There are many kinds of cucumbers: picklers, slicers, gherkins and bush cucumbers. You can pickle any small size cucumbers. To learn how to pickle cucumbers, do a Google Search to discover how. Slicers have large cylinder-shaped fruit that are great for slicing and serving fresh.
You can eat raw cucumbers fresh off the vine after washing them or you can slice them and add them to salads. There or so many ways to use cucumbers. That is the reason for their popularity.
Sow your cucumbers in a sunny area in your garden in well drained soil. Cucumbers like warm and humid weather. They also generally need fifty to sixty days to grow and produce. Add an organic fertilizer like 5-5-10 to the soil before sowing. Add more fertilizer right after the blossoms form then again three weeks later.
Cucumber plants produce long vines that require lots of space. It is a good idea to place a trellis for your vines to climb during development. This way they are off the ground, precluding the introduction of soil borne disease and insects.
Cucumbers require lots of nitrogen. If your leaves turn yellow this is an indication of a shortage of nitrogen. Once the plants start to grow, it is a good idea to add compost around the plants for more nutrients as cucumbers need a lot of food.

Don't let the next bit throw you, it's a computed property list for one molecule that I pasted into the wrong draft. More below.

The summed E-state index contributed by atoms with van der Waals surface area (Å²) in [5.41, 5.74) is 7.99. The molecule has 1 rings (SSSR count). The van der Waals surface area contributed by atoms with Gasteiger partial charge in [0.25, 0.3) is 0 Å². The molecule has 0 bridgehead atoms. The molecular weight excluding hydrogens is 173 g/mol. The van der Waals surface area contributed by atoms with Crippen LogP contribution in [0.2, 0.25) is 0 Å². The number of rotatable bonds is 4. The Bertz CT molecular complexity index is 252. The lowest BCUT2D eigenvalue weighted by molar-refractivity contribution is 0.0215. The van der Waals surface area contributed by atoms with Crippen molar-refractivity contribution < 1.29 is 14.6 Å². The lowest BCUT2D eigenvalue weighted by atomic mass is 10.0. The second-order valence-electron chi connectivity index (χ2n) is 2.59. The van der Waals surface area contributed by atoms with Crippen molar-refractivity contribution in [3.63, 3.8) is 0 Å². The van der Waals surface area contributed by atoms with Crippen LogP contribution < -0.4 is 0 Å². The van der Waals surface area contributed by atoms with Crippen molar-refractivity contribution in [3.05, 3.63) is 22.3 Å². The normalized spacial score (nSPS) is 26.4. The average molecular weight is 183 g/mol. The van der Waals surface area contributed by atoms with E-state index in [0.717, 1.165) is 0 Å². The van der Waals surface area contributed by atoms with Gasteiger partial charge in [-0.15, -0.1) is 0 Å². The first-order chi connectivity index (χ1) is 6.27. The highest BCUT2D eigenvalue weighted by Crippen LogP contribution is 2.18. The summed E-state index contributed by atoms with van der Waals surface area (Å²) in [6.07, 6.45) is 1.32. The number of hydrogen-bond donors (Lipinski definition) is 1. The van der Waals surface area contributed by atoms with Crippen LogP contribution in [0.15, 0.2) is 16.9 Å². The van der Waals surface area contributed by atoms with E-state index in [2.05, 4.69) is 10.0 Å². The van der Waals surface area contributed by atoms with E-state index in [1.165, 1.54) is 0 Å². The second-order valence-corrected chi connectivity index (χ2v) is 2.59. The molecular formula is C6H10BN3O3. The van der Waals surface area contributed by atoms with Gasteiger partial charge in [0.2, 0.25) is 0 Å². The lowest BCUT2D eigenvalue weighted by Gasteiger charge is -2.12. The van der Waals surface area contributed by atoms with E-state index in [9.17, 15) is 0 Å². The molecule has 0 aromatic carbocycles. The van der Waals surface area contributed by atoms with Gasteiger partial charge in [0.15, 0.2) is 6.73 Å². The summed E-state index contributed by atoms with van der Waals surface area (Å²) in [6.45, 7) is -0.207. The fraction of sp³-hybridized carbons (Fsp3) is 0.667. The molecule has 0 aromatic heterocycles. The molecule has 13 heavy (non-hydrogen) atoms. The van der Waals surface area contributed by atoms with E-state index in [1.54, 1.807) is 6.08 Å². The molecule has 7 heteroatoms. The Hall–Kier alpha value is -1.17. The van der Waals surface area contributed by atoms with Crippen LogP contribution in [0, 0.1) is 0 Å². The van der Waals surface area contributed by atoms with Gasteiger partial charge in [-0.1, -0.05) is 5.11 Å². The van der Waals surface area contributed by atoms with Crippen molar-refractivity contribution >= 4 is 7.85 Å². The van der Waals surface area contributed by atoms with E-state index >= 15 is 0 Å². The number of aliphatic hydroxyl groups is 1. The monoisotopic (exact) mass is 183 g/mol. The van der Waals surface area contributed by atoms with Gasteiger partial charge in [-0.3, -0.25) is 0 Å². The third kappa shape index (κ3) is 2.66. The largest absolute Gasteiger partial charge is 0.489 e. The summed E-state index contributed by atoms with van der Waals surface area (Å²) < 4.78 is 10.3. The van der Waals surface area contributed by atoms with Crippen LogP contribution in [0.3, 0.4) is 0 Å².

Cucumbers are ready to harvest in 50 to 70 days. Use a pair of scissors to cut the cucumbers from the vine. This avoids damaging the plant and makes for ease of harvesting. If your cucumbers are stressed while developing, they can become bitter. This can be avoided by watering the plants regularly. If your crop is bitter you can cut off one to two inches of the cucumber tips. The bitterness is usually concentrated in the tips while the rest of the cucumber can be perfect.
Cucumbers are easy and fun to grow. Their crisp, juicy fruit adds crunch to salads and can be eaten raw for a refreshing treat. With care, your cucumber harvest can be a nutritious addition to your family diet